Last night we had a Christmas Eve Service at Luther Memorial. It was very nice. There were hymns, readings, more hymns, more readings, and some good preaching. I was a bit disappointed when I sat down and then looked up at the altar, and didn't see a chalice veil there. I was sort of expecting the Mass. But it's really no one's fault but mine for this surprise, and disappointment. Nowhere in the church literature did it claim Christmas Eve would be a Eucharist. What it said in the schedule, looking back, was "Christmas Eve Service" and I let it get into my head that it would be the Mass. When you think about it, that phrase Christmas Eve Service is really just shy of one word that would have signified, in modern LC-MS parlance, that there would be the Eucharist, namely, Christmas Divine Service. You see where I'm driving? My mind probably saw "Christmas Eve Service" and read into it "Christmas Eve Divine Service."
Again, I don't blame anyone at Luther Memorial. However, this all points to a couple of notions. One is that it would have been more clear and explicit if the schedule would have said something like, "Christmas Eve Lessons and Carols." But another thought regards the ambiguity of the term Divine Service. The phrase Divine Service, as I say, has come to mean in modern LC-MS parlance the Holy Mass. I suppose this started with Lutheran Worship's use of the term for its Mass orders back in the 1980s. In fact, however, it is worth pointing out that Divine Service does not imply the Mass. It implies public worship. It would be more accurate to say something like Chief Divine Service if you wanted to signify the use of the Holy Mass, which of course begins to beg the question of why we think we must always add more words to make something clearer.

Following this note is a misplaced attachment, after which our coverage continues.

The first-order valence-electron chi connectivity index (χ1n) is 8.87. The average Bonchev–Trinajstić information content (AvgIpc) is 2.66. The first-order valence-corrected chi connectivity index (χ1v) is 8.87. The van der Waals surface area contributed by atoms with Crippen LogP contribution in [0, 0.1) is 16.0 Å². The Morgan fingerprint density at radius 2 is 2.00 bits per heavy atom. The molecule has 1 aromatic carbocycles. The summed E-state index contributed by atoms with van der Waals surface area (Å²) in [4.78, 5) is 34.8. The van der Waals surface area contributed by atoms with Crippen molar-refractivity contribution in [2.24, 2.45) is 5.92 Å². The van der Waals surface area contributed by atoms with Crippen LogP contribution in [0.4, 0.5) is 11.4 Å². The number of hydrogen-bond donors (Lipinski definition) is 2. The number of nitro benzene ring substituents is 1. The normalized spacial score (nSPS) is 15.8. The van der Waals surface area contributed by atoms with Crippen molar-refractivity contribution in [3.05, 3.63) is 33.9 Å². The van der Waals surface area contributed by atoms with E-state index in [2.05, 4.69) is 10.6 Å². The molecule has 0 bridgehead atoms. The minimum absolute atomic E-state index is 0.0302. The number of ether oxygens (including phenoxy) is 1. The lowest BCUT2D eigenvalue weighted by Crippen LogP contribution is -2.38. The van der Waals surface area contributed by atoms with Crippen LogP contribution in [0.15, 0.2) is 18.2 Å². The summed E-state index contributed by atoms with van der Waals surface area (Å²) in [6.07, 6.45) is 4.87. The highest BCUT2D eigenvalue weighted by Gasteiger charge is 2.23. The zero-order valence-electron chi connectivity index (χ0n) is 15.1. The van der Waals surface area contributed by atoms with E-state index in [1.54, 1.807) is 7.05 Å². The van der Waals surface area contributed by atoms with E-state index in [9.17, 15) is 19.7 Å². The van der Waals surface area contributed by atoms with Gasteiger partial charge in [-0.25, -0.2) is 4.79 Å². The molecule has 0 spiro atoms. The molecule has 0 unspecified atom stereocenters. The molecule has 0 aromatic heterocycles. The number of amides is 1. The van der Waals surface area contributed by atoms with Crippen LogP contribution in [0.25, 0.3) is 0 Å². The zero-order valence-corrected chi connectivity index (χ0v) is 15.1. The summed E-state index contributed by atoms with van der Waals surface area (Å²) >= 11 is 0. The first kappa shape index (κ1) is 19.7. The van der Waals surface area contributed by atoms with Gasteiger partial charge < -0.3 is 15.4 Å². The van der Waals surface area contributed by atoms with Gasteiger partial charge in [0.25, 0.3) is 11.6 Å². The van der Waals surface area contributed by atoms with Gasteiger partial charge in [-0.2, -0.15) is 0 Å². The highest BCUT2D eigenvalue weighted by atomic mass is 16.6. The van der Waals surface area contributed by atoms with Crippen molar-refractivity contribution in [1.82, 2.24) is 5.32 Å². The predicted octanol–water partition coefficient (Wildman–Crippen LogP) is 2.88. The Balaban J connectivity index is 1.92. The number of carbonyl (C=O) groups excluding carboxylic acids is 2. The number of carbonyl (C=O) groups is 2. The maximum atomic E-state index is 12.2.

There is another solution. Namely, there is a certain practical genius in the practice of using the word "Mass." For in that case there would have been no mistake. That is, one look at the church's schedule would tell you that one any given occasion you will either have the Mass, or you won't.
On another note, if modern Roman Catholic practice undervalues and under-utilizes noneucharistic aspects of the Church's liturgical tradition, like the Divine Office, modern Lutheran practice undervalues the Mass, and under-utilizes the Church Year's opportunities for celebrating the Mass. This is just the way it is. Many of my friends prefer to look at the glass being half full, and speak of how things have improved, etc. I don't deny that, but I also see it getting worse. How can both be true? I don't know, but it should alarm us. I think modern Missouri has become a "big tent" and you can see in it whatever you want to see. It's like a Rorschach test. But the test doesn't determine whether one is an optimist or a pessimist, like some claim. Rather, it determines what it is on which you are choosing to focus, and maybe whether you are being a realist or a positivist.
None of this is to deny, mind you, that I'm better off now than I was with the incompetence and false teaching at a former church. However, I can't go through life merely contenting myself with the thought that, at least this isn't as bad as that over there.